The month of February was wisely chosen by Dr. Woodson because the month contained the birthdays of two individuals that had made tremendous contributions to Black Americans; Fredrick Douglas (Feb. 14th) and Abraham Lincoln (Feb. 12th).
The annual Black History Celebration is sponsored by the Association for the Study of Afro-American Life and History (ASALH) in Washington, D.C., which Dr. Woodson founded in 1915. Each year, the ASALH designates the official theme for the celebration.
June 19th of each year -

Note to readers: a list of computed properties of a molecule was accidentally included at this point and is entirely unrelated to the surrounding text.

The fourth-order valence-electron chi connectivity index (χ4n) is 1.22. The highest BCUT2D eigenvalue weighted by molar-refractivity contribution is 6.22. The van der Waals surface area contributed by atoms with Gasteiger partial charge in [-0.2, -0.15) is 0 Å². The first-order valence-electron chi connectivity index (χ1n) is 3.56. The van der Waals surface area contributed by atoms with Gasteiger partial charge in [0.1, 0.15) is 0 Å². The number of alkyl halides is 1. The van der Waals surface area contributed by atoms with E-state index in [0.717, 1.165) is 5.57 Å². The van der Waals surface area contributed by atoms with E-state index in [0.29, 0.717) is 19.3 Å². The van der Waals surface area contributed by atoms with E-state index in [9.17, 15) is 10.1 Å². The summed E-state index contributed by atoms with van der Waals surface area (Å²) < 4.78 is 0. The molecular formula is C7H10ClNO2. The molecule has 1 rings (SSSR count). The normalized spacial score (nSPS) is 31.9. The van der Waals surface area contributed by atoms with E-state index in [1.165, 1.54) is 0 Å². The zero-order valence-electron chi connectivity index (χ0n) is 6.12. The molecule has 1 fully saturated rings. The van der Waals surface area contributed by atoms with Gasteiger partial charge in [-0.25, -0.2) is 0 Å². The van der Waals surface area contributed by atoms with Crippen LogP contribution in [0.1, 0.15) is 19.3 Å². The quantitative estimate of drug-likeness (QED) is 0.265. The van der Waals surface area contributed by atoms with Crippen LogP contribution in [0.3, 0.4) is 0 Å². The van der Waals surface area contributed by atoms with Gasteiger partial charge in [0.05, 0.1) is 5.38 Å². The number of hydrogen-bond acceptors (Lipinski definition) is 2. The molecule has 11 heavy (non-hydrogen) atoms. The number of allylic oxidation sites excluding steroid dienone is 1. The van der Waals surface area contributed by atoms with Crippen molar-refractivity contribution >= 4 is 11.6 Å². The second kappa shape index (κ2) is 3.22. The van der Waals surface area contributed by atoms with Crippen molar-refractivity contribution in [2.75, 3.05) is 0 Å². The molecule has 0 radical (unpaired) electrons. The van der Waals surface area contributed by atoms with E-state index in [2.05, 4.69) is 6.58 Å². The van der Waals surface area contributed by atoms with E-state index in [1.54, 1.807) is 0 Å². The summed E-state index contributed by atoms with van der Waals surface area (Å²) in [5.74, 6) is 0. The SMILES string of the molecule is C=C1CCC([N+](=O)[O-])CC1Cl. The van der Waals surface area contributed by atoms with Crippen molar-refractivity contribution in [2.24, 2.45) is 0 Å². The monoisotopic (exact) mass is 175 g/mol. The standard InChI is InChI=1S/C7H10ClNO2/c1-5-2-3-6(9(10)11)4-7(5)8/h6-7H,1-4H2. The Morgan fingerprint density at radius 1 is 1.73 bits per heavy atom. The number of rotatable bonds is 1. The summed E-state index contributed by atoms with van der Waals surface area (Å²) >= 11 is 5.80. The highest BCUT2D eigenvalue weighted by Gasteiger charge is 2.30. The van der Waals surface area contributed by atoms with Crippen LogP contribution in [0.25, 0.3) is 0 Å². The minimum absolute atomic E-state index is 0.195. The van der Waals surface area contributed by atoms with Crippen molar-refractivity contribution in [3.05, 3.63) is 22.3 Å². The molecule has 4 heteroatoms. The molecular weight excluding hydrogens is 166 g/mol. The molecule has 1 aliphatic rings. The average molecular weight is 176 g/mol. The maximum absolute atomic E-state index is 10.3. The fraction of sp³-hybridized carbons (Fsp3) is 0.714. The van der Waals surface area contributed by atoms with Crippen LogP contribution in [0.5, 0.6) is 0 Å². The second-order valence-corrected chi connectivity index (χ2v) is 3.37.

Juneteenth is the oldest known celebration commemorating the ending of slavery in the United States. Dating back to 1865, it was on June 19th that the Union soldiers, led by Major General Gordon Granger, landed at Galveston, Texas with news that the war had ended and that the enslaved were now free. Note that this was two and a half years after President Lincoln’s Emancipation Proclamation - which had become official January 1, 1863. The Emancipation Proclamation had little impact on the Texans due to the minimal number of Union troops to enforce the new Executive order. However, with the surrender of General Lee in April of 1865, and the arrival of General Granger’s regiment, the forces were finally strong enough to influence and overcome the resistance.